Feb. 11, 2010 -- Demonstrators in Tehran marked the 31st anniversary of the Islamic Revolution today with both pro-government and opposition supporters taking to the streets, and President Mahmoud Ahmadinejad declaring Iran a "nuclear state."
A stand-off between the two camps was expected. "It looks like this is going to be a very bloody day," a source in Tehran said.
Iranian state television pictures showed thousands of people holding flags and pictures of the late Grand Ayatollah Khomeini at a rally being addressed by Ahmadinejad.
In his customary fiery rhetoric, Ahmadinejad said that his county was now a nuclear state and vowed not to give in to bullying by the West.
"I want to announce with a loud voice here that the first package of 20 percent fuel was produced and provided to the scientists," he said.
The announcement came days after Iran told the international community of its intention to increase its uranium enrichment to 20 percent from 3.5 percent.
The move brings Iran one step closer to having 95 percent enriched uranium, officially classified as weapons-grade. Iran denies having intentions of building a nuclear bomb, and says it wants the higher-grade material for use at the Tehran Research Reactor, which serves for cancer and other medical treatments.
The international community reacted by starting the process to impose new sanctions on Iran, targeting Iran's Revolutionary Guards and its substantial business interests.
"We are going to be looking at a variety of ways in which countries indicate to Iran that their approach is unacceptable," President Obama said Wednesday. "And the U.N. will be one aspect of that broader effort."
Ahmadinejad said today, "We told them the Iranian nation will never give in to bullying and illogical remarks."
Meanwhile, in other parts of the capital, police and pro-government militia have attacked opposition supporters, most notably Mehdi Karroubi's entourage. The opposition leader was on his way to join protesters in Sadeghieh Square, downtown Tehran, where many of his supporters had gathered when the Basij, pro-Ahmadinejad militia, mobbed him.
"They all attacked the car and started beating everyone," his son, Hossein Karroubi, said, adding that his father was attacked as soon as he got out of his car and his brother arrested.
"About 100 plainclothes thugs, as well as special police units on motorcycles, attacked the crowd around him with machetes, batons and paint pellets to mark them," Karroubi said.
An opposition Web site, Rahesabz, reported that the granddaughter of Khomeini, the architect of the Islamic revolution being celebrated today, had herself been detained by security forces.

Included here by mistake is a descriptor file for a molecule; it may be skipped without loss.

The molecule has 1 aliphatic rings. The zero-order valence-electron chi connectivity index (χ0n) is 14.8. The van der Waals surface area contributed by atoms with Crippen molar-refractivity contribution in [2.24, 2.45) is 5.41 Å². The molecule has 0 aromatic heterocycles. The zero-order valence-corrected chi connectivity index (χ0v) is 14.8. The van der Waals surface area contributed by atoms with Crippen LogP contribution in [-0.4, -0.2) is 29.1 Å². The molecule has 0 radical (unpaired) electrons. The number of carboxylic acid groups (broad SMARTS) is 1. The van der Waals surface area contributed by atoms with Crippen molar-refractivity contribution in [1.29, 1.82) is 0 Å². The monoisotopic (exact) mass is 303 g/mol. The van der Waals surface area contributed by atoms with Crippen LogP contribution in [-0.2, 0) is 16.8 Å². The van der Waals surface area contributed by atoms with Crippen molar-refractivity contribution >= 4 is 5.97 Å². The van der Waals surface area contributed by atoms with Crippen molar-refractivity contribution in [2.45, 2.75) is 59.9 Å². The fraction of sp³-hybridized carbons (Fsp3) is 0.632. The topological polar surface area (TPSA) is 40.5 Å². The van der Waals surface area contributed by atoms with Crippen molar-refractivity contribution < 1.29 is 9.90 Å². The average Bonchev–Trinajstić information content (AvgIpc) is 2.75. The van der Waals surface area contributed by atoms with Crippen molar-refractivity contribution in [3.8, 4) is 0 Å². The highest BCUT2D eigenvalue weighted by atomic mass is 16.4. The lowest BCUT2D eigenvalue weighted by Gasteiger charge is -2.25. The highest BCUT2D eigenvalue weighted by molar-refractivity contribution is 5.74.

It was one of the most high-profile detentions in the crackdown by authorities. The granddaughter, Zahra Eshraghi, and husband Mohammad Reza Khatami, who is the brother of a former pro-reform president, were held for about an hour before being released, the Web site said.
Despite the government's fierce crackdown opposition supporters say they remain undeterred.
"People are very, very determined," Mehdi Saharkhiz, an opposition supporter based in the United States, said, adding that many people from across Iran were flocking to the capital to show their support for the opposition.
"All energies are focused on today," Saharkhiz, whose father, an adviser to Karroubi, is in jail.
Protesters, once again, filled the rooftops of Tehran Wednesday night chanting, "Allahu Akbar" ("God is greatest").
"They are loud and coming from everywhere," an observer who requested anonymity said. "It's been many weeks since this has happened."
The chants were first heard before the 1979 revolution, as people called out against the regime of the late Mohammad-Reza Shah Pahlavi. The custom was renewed last summer after the contested elections.
The opposition claims that Ahmadinejad's victory in the June 12 election was fraudulent and that the true winner was opposition leader Mir Hossein Mousavi. Hundreds of thousands marched in the streets against the government in the weeks after the vote, prompting a massive wave of arrests.
Nevertheless, the opposition has succeeded in continuing to hold regular protests, often timing them to coincide with days of important political or religious significance in attempts to embarrass authorities. The tone of the rallies has shifted from outrage about alleged fraud in Ahmadinejad's re-election to wider calls against the entire Islamic system, including Khamenei.
Tensions have mounted further since the last large-scale marches, in late December, which brought the most violent battles with security riots in months. At least eight people were killed in clashes between protesters and police, and security forces have intensified arrests in the weeks since.
Jim Sciutto, Lara Setrakian and The Associated Press contributed to this report.